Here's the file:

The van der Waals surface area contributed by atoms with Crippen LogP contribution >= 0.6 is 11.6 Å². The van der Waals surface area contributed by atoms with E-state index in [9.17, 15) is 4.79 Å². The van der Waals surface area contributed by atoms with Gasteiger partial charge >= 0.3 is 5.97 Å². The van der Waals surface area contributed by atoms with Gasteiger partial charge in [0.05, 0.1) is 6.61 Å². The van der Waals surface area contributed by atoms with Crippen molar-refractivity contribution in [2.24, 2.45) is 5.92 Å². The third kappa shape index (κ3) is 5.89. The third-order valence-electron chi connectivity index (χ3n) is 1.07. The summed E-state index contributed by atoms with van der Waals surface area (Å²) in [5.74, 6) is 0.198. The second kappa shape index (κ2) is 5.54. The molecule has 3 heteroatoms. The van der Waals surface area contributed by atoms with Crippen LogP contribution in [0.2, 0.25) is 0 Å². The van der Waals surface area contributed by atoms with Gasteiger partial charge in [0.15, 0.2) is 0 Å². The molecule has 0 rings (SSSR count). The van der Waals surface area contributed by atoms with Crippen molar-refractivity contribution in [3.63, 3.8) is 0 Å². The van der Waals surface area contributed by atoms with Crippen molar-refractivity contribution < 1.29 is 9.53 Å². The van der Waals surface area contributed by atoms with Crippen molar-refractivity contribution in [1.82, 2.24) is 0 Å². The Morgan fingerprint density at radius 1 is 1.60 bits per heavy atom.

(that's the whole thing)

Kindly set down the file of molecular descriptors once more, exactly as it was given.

The van der Waals surface area contributed by atoms with Crippen LogP contribution >= 0.6 is 11.6 Å². The van der Waals surface area contributed by atoms with E-state index in [9.17, 15) is 4.79 Å². The van der Waals surface area contributed by atoms with Gasteiger partial charge >= 0.3 is 5.97 Å². The van der Waals surface area contributed by atoms with Gasteiger partial charge in [0.05, 0.1) is 6.61 Å². The van der Waals surface area contributed by atoms with Crippen molar-refractivity contribution in [2.24, 2.45) is 5.92 Å². The third kappa shape index (κ3) is 5.89. The third-order valence-electron chi connectivity index (χ3n) is 1.07. The summed E-state index contributed by atoms with van der Waals surface area (Å²) in [5.74, 6) is 0.198. The second kappa shape index (κ2) is 5.54. The molecule has 3 heteroatoms. The van der Waals surface area contributed by atoms with Crippen LogP contribution in [0.2, 0.25) is 0 Å². The van der Waals surface area contributed by atoms with Gasteiger partial charge in [0.15, 0.2) is 0 Å². The molecule has 0 rings (SSSR count). The van der Waals surface area contributed by atoms with Crippen molar-refractivity contribution in [3.63, 3.8) is 0 Å². The van der Waals surface area contributed by atoms with Crippen molar-refractivity contribution < 1.29 is 9.53 Å². The van der Waals surface area contributed by atoms with Crippen molar-refractivity contribution in [1.82, 2.24) is 0 Å². The Morgan fingerprint density at radius 1 is 1.60 bits per heavy atom.